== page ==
Guillermo del Toro’s The Hobbit and At the Mountains of Madness
No living filmmaker has had so many what-if films that were never finished as Guillermo del Toro with Hellboy 3, a futuristic Frankenstein adaptation starring del Toro’s muse Doug Jones, and a Beauty and the Beast film starring Emma Watson just to name avfew. But there are two unfinished films that break del Toro’s heart – At the Mountains of Madness and The Hobbit. Guillermo del Toro spent a large portion of his life planning a big budget At the Mountains of Madness adaptation based on the works of H.P. Lovecraft. With countless “notebooks” (Da Vinci-esque books of writing and detailed drawing) dedicated to designs and ideas for the film, the film looked like it would happen in 2010 with Tom Cruise set to produce and star, but the project collapsed in 2011 when the studio got cold feet making a mega-budget horror film without much action. During that time and a considerable time after, del Toro worked on a two-part adaptation of Tolkien’s The Hobbit. Again, the auteur had years of work designing, casting, and pre-visualizing effects before the studio wanted to make the film a three-parter, and del Toro had to back down with The Lord of Rings director Peter Jackson taking over. Guillermo’s At the Mountains of Madness script can be read here.
Alfred Hitchcock’s Kaleidoscope
With only an hour of silent footage existing, Kaleidoscope was set to be Hitch’s darkest film yet. Following a serial rapist, serial killer bodybuilder, the film would have been Hitchock’s most experimental film with his plans to use handheld cameras and natural light and ambient sound with plenty of first person shots (not unlike his work with Frenzy and the 2013 remake of Maniac). Thus, MCA thought the protagonist (played by a young Michael Caine) was too repulsive for American audiences and killed the project. Much of the script, footage, and theme of Frenzy (1972) was taken from the unfinished Kaleidoscope.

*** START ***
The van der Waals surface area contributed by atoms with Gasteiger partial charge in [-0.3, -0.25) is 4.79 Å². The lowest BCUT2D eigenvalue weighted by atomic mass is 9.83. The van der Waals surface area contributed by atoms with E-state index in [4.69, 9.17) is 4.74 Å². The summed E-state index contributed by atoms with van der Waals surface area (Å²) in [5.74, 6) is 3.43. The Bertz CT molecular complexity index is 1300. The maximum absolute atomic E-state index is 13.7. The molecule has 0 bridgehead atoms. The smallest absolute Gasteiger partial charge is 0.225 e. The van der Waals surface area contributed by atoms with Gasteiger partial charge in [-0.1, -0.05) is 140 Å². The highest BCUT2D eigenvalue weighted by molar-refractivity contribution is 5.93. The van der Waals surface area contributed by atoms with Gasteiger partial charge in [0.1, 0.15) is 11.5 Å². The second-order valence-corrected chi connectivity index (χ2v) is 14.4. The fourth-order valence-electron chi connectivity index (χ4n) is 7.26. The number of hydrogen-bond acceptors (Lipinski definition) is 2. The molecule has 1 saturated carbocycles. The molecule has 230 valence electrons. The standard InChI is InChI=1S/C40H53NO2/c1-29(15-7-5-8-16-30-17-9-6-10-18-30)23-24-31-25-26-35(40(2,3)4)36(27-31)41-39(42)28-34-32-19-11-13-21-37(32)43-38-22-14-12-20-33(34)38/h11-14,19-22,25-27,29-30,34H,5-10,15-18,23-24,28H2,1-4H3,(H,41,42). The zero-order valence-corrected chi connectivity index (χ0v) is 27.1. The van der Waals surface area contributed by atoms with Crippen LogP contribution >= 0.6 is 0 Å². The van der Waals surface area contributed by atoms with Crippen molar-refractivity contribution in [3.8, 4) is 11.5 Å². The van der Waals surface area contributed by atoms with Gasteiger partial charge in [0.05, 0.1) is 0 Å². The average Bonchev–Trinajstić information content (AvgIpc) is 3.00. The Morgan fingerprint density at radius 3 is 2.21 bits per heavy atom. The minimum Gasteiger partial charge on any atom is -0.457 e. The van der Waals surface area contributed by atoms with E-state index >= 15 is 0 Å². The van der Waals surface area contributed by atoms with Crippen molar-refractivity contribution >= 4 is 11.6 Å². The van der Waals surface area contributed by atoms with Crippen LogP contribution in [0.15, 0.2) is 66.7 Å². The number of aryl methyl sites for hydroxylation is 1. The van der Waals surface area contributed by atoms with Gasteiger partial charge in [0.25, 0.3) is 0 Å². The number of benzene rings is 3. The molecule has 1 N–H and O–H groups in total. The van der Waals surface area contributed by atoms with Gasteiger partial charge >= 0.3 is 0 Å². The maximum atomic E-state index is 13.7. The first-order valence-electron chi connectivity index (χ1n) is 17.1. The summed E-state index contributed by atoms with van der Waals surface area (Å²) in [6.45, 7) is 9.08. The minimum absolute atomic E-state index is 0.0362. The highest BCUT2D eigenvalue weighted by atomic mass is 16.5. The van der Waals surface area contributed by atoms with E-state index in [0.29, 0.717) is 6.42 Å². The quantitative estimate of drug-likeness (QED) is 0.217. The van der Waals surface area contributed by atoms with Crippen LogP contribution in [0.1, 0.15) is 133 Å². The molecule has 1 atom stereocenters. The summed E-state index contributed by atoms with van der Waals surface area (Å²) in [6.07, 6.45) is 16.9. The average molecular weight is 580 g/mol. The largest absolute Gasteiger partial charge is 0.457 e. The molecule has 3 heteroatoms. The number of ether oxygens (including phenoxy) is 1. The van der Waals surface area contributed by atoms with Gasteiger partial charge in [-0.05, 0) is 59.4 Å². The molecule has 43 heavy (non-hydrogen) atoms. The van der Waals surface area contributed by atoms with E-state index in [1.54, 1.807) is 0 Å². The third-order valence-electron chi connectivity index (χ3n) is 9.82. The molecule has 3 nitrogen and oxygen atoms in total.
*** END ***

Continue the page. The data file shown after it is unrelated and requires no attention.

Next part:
David Fincher’s Rendezvous with Rama
Arthur C. Clarke’s Rendezvous With Rama is an epic science fiction novel that followed his equally epic 2001: A Space Odyssey, and coming off of the success of Fight Club and Se7en, David Fincher wanted to adapt it. The book finds a 30 mile long, cylindrical spaceship in our solar system. A group of astronauts are sent to investigate its intentions. Not an entirely different concept than Event Horizon or Ghost Ship, the plot plays out much more differently with some brilliant science fiction ideas that only Arthur C. Clarke could create. What a film that would have been. While Fincher’s Alien franchise offering, Alien 3, is not nearly as beloved as the first two, that film shows that Fincher can do a big science fiction, but the studios disagree. Set to star Morgan Freeman, Rendezvous with Rama never found any backing and was officially announced dead in 2008 – until Morgan Freeman rekindled the fire in 2013 with his desire to still make the film. Maybe this is the one that will actually get made one day.